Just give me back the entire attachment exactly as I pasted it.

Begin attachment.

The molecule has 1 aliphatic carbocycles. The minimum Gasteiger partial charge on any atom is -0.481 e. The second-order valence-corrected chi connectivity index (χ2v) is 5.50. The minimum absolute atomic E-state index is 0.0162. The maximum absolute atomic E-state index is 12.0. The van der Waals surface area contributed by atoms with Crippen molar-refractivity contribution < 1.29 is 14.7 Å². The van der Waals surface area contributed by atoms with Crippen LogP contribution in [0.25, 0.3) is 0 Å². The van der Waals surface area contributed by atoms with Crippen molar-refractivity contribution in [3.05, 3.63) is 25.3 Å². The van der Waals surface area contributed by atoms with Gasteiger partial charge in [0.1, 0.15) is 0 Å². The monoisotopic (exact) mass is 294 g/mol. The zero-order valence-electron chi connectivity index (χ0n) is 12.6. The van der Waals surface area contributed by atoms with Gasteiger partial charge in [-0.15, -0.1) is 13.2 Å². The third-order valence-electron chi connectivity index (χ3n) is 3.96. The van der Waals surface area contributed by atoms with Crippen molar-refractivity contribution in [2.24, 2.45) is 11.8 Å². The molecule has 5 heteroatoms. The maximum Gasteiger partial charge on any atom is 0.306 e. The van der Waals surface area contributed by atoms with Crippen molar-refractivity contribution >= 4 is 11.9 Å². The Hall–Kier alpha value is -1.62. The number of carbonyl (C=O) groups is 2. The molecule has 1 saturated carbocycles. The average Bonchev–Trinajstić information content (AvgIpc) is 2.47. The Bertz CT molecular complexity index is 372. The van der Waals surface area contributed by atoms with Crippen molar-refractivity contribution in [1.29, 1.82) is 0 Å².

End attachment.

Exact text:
The molecule has 1 aliphatic carbocycles. The minimum Gasteiger partial charge on any atom is -0.481 e. The second-order valence-corrected chi connectivity index (χ2v) is 5.50. The minimum absolute atomic E-state index is 0.0162. The maximum absolute atomic E-state index is 12.0. The van der Waals surface area contributed by atoms with Crippen molar-refractivity contribution < 1.29 is 14.7 Å². The van der Waals surface area contributed by atoms with Crippen LogP contribution in [0.25, 0.3) is 0 Å². The van der Waals surface area contributed by atoms with Crippen molar-refractivity contribution in [3.05, 3.63) is 25.3 Å². The van der Waals surface area contributed by atoms with Gasteiger partial charge in [0.1, 0.15) is 0 Å². The monoisotopic (exact) mass is 294 g/mol. The zero-order valence-electron chi connectivity index (χ0n) is 12.6. The van der Waals surface area contributed by atoms with Gasteiger partial charge in [-0.15, -0.1) is 13.2 Å². The third-order valence-electron chi connectivity index (χ3n) is 3.96. The van der Waals surface area contributed by atoms with Crippen molar-refractivity contribution in [2.24, 2.45) is 11.8 Å². The molecule has 5 heteroatoms. The maximum Gasteiger partial charge on any atom is 0.306 e. The van der Waals surface area contributed by atoms with Crippen molar-refractivity contribution >= 4 is 11.9 Å². The Hall–Kier alpha value is -1.62. The number of carbonyl (C=O) groups is 2. The molecule has 1 saturated carbocycles. The average Bonchev–Trinajstić information content (AvgIpc) is 2.47. The Bertz CT molecular complexity index is 372. The van der Waals surface area contributed by atoms with Crippen molar-refractivity contribution in [1.29, 1.82) is 0 Å².